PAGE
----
Green Mtn LO (Sep 10-11, 2016)

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green_mtn_lo_coverConditions: overnight
Gear: overnight gear
Map:  USGS Huckleberry Mountain
Area: Darrington, WA
Reference: Day Hiking North Cascades
Stats: 8.7mi, 3317' gain (round trip)

Earlier this year I remember seeing a friend post about a notice on WTA talking about how the FS was looking for volunteers to be lookout stewards for a new program at Green Mtn LO. I was intrigued, checked out the WTA site and found the notice, and realized that the very day I noticed it…was the last day to submit an application. Yikes. I was busy. I didn’t have the time to give the application and essay the time it deserves. Oh well…I thought I’d just shoot off an email that basically said “PICK ME…PICK ME…PICK ME…” That’s really all the time I had so off my frantic email went. In the few minutes I had I wanted to convey what I liked about the program, why it was important to me, how I loved historic lookouts and feel that have a place in this world even in designated Wilderness Areas, and how much I really wanted to be part of the pilot program. Well in the quick message I sent off I must have impressed someone because I got picked.

There was a orientation/training program in late Spring up in Everett. It was the basics. How to work the FS radio, the need to be current with First Aid, etc. I signed up for a NOLS FA class since my card was woefully expired, and then it was time to sign up for dates. They wanted volunteers to pair up so I volunteered with an old friend. We’d worked countless days and weekends up along the Suiattle long before the road washed out in 2003 and again in 2006. We’d both attended meetings and wrote letters in support of saving Green Mtn LO from removal and reopening the Suiatte River Rd all the way to the end. Finally, in late 2014 the road was open, the LO was saved, and now with this LO steward program it was time to give back again.

As the date approached for the volunteer weekend the weather turned unseasonably wet. Yikes. Kim and I were both looking forward to cooler temps for this trip but not drenching rain. Thankfully right before the trip we got a nice break in the weather with only a slight chance of showers with minimal precipitation expected. The trip was slightly complicated when I got called for jury duty the week before the LO weekend but again, thankfully I didn’t get seated for a jury. We were packed and ready to go…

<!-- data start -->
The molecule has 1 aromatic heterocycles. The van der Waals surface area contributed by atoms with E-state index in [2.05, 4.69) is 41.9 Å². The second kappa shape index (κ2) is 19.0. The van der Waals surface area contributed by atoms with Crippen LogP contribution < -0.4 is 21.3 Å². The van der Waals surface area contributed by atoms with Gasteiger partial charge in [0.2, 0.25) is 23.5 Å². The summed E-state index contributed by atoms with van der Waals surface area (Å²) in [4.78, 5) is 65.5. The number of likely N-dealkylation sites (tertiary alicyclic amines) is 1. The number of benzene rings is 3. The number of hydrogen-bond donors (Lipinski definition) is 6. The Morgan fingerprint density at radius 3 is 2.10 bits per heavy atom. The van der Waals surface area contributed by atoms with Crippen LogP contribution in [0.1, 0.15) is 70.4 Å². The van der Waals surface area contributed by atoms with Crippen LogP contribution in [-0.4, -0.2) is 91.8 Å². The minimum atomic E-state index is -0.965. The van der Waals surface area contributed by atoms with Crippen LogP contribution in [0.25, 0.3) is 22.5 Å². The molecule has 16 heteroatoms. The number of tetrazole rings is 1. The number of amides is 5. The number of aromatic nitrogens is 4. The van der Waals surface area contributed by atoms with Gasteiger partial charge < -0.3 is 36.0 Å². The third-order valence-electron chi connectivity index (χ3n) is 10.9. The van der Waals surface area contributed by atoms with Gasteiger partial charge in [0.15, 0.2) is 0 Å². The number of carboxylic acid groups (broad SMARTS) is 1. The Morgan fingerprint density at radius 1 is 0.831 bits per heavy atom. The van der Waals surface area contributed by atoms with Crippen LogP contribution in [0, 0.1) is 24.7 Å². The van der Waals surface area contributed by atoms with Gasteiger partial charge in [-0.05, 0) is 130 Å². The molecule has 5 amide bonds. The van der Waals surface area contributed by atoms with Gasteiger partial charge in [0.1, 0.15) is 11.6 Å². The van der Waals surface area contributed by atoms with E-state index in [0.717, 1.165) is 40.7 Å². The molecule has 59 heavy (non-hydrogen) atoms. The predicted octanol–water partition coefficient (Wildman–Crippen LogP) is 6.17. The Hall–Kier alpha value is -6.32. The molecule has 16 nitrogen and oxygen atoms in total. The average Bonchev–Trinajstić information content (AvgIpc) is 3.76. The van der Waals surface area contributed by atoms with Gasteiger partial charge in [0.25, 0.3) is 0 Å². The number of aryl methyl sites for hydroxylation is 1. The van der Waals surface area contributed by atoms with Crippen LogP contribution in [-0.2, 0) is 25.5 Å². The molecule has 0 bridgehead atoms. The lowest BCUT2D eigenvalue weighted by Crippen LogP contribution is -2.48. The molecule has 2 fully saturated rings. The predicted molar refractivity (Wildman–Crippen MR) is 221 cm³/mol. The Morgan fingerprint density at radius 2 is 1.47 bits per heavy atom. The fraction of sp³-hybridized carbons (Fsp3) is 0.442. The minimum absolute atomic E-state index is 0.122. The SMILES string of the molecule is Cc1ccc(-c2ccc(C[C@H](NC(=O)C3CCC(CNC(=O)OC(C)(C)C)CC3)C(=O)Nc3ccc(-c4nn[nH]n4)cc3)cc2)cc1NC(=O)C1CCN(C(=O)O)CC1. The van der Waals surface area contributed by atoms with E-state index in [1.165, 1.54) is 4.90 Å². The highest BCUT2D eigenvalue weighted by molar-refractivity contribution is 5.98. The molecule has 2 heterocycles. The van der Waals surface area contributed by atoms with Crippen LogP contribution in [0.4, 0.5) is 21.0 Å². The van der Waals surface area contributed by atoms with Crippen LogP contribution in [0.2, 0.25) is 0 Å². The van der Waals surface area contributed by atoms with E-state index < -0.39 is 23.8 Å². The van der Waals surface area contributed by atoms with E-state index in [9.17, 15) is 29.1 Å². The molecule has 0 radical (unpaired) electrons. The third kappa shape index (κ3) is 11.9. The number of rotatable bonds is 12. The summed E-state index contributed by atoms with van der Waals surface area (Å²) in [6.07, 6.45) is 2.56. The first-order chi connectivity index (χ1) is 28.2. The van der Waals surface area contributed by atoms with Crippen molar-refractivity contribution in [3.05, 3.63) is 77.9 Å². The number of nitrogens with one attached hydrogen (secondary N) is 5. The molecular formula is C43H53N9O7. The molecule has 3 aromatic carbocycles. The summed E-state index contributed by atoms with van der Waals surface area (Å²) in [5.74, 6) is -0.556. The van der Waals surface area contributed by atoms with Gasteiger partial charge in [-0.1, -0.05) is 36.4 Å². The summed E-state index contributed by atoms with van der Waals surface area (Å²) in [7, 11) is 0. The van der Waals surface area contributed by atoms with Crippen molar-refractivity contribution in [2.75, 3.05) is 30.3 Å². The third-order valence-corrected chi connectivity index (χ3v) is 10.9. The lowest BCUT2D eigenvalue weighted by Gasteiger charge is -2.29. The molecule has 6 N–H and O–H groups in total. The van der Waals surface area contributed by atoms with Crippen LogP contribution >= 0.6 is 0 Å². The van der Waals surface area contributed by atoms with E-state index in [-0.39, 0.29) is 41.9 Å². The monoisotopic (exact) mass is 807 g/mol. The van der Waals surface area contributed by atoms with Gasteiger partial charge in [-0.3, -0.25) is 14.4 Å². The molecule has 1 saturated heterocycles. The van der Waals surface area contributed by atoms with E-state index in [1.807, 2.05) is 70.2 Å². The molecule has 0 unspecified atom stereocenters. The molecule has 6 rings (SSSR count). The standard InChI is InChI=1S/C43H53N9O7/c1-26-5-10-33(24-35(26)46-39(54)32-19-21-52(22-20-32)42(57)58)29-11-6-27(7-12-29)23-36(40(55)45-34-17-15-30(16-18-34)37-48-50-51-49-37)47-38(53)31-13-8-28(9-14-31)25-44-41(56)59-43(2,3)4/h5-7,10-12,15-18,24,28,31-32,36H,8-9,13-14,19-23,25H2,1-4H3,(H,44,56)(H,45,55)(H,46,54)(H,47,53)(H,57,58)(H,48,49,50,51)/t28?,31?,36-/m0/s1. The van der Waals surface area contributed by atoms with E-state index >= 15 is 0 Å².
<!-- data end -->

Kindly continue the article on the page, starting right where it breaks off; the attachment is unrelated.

Saturday morning Kim arrived at my house early…6am. From my house it is a full 3 hour drive to the Green Mtn trailhead. Kim hadn’t hiked to the LO from the TH since before the washouts so she’d forgot how long it takes to get there! We had a side trip before getting to the TH to pick up the FS radio and a key to the LO. Finally, around 9:30am we arrived at the LO…the 2nd car there…and it was cool but dry. Nice.

We had all day to get to the LO but we did want to get there as soon as we could to get the LO open for other hikers. Kim and I stayed together through the forest near the TH and into the lower meadows. The other hikers were arriving though. Kim volunteered to hang back to pick up a gallon of water from the tarn in the basin while I hiked on ahead to the LO. I arrived, pulled out the nondescript key, slid it into the two locks which secured the LO door, and then swung then shutter up and opened the door. Gosh…felt good to finally see the inside of the LO. I found the plank marked “door” so I could keep the door shutter open and then found the volunteer box, put on a FS hat and a FS “volunteer” lanyard, and then let the other hikers who had arrived that they could come in. Several of the hikers I’d spoke to on the trail on the hike up and made sure to tell them not to leave the LO until I got there because I’d be opening it up. All of the hikers (I counted 18) that day were happy, pleasant, and really surprised to find they could go inside. Kim arrived a bit after I did and we then opened up most of the rest of the window shutters. It’s a remarkably simple system of eyebolts and metal poles that keep the shutters propped open. The views on Green Mtn LO are incredible (Snowking, Chaval, Buckindy, Dome, Glacier Peak….)